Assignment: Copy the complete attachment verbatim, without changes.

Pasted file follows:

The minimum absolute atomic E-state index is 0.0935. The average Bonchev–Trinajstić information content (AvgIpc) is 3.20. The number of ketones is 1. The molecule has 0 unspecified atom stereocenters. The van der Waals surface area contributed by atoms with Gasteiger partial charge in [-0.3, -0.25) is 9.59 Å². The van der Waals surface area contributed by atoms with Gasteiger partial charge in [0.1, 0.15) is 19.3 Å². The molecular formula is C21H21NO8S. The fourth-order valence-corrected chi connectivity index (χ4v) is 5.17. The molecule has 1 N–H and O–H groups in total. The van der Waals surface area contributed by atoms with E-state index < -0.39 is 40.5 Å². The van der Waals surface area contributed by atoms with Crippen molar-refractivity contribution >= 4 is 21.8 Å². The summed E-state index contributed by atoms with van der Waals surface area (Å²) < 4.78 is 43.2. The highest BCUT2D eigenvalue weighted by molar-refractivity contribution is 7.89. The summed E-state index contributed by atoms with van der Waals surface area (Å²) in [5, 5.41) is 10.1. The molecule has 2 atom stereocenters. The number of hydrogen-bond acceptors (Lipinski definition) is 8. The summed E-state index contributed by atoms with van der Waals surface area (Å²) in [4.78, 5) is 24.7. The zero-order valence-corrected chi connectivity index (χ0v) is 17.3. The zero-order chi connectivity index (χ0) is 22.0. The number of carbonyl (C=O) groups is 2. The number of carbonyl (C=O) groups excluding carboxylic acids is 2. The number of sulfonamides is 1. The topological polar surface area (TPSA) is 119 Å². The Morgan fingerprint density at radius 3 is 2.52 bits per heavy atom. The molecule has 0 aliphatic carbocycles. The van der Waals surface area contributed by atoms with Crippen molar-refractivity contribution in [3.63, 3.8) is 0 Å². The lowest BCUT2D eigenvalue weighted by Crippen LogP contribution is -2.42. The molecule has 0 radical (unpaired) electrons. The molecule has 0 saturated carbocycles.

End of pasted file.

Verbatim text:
The minimum absolute atomic E-state index is 0.0935. The average Bonchev–Trinajstić information content (AvgIpc) is 3.20. The number of ketones is 1. The molecule has 0 unspecified atom stereocenters. The van der Waals surface area contributed by atoms with Gasteiger partial charge in [-0.3, -0.25) is 9.59 Å². The van der Waals surface area contributed by atoms with Gasteiger partial charge in [0.1, 0.15) is 19.3 Å². The molecular formula is C21H21NO8S. The fourth-order valence-corrected chi connectivity index (χ4v) is 5.17. The molecule has 1 N–H and O–H groups in total. The van der Waals surface area contributed by atoms with E-state index < -0.39 is 40.5 Å². The van der Waals surface area contributed by atoms with Crippen molar-refractivity contribution >= 4 is 21.8 Å². The summed E-state index contributed by atoms with van der Waals surface area (Å²) < 4.78 is 43.2. The highest BCUT2D eigenvalue weighted by molar-refractivity contribution is 7.89. The summed E-state index contributed by atoms with van der Waals surface area (Å²) in [5, 5.41) is 10.1. The molecule has 2 atom stereocenters. The number of hydrogen-bond acceptors (Lipinski definition) is 8. The summed E-state index contributed by atoms with van der Waals surface area (Å²) in [4.78, 5) is 24.7. The zero-order valence-corrected chi connectivity index (χ0v) is 17.3. The zero-order chi connectivity index (χ0) is 22.0. The number of carbonyl (C=O) groups is 2. The number of carbonyl (C=O) groups excluding carboxylic acids is 2. The number of sulfonamides is 1. The topological polar surface area (TPSA) is 119 Å². The Morgan fingerprint density at radius 3 is 2.52 bits per heavy atom. The molecule has 0 aliphatic carbocycles. The van der Waals surface area contributed by atoms with Crippen molar-refractivity contribution in [3.63, 3.8) is 0 Å². The lowest BCUT2D eigenvalue weighted by Crippen LogP contribution is -2.42. The molecule has 0 radical (unpaired) electrons. The molecule has 0 saturated carbocycles.